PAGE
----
Can you give the teachers and the parents some kind of advice to help them deal with the children’s questions?
"Some questions require, or deserve, straight-forward responses (“Is Grandma coming today?”, “Is it ok to cross the road now?”, for example). But both in philosophy class and in ordinary life, those with a philosophical “ear” (as noted above) can often discern that children’s questions provide great opportunities for thoughtful discussion. In these cases, it is neither necessary nor desirable to simply “answer” their questions. As other writers have pointed out, children’s questions are often “invitations” to “play with” ideas and thoughts. Since most such questions already reflect a good deal of thinking on the child’s part, one good strategy is ask them, in turn, “What makes you ask that?” or “What are you thinking about here?”
More generally, we need to take their questions seriously, and check with them before assuming we know exactly what they mean. As for sharing our own views on substantive issues with children, I think it depends on the extent to which they have mastered or internalized the tools of deliberative inquiry. For example, if they are satisfied with what we say simply because we are the “clever” adults in charge (as teachers or parents), then they are not yet thinking for themselves."
This is one of my favourite questions, because I think we all have curious stories related to the children's questions. Laurance, did the children ever surprised you with a question? Can you share that question with us? "This is an empirical question that relies on my having a decent memory – something about which I am no longer so sure! But I will always remember one particular question that came up during a fourth grade class demonstration which was actually being videoed for television. It was one of my very first experiences doing philosophy with 9 year olds and I was quite nervous, particularly because the cameras were rolling throughout the lesson. We read a chapter from Matthew Lipman’s novel Pixie which raises all kinds of metaphysical issues to do with relationships, mind, space and time, etc. At the end of the reading I asked the kids if there was something they found especially interesting or puzzling – and was met with complete silence!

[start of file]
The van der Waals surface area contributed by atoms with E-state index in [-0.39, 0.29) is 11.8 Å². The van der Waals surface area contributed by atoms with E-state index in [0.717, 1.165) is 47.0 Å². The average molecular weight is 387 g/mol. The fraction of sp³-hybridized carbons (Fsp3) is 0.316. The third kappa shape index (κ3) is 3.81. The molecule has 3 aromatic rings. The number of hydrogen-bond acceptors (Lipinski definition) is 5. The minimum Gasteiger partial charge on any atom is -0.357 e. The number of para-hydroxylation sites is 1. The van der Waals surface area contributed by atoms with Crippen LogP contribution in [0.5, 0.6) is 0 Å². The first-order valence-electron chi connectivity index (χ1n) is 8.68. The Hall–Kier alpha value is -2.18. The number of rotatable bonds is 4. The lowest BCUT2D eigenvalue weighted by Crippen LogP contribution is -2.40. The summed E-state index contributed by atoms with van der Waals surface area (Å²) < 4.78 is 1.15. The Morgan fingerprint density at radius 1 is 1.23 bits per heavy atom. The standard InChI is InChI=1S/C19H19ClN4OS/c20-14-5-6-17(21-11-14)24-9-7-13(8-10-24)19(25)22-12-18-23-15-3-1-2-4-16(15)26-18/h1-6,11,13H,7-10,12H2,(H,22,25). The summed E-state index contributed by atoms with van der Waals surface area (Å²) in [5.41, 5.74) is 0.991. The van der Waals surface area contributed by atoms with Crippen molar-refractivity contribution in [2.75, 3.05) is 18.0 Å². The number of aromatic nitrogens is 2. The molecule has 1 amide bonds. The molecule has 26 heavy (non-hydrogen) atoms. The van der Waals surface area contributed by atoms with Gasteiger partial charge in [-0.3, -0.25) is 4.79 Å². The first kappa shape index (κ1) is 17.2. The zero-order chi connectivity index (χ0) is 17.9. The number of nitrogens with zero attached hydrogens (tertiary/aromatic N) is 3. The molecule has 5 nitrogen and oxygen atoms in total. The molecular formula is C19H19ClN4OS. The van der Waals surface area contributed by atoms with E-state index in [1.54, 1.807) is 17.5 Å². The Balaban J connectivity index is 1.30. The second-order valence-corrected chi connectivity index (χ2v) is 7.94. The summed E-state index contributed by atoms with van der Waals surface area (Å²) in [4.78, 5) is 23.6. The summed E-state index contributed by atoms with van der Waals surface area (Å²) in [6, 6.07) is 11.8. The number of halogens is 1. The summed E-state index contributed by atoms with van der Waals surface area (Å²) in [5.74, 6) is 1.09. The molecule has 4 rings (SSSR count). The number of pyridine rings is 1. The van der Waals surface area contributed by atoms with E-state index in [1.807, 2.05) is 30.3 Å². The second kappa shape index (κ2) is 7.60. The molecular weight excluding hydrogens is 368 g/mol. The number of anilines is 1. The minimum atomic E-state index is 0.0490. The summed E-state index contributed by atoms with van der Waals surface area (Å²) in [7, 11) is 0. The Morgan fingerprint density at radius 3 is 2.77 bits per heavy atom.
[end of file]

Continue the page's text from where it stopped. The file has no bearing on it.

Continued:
I have learned since then that silence can, indeed, be “golden” but back then every second seemed like an hour, and still the students seemed to have nothing to say. Finally, much to my relief, one child put his hand up. His question: “What’s that funny mark at the bottom of the page?” (pointing to a smudge made by the photocopy machine). What to do with such a blatantly non-philosophical question? Simply answer it? Ask if anyone else can answer it? Ask the questioner what made him ask that question? Fortunately, I opted to take his question seriously and wrote it up on the board with his name next to it. I explained that all questions are welcome and that this was his question which he was kindly giving to the class community. At that point several others raised their hands to ask questions which lead to some great dialogue; but they had been encouraged by that student’s willingness to break the silence and ask the first question.
📷 Laurance Splitter, on facebook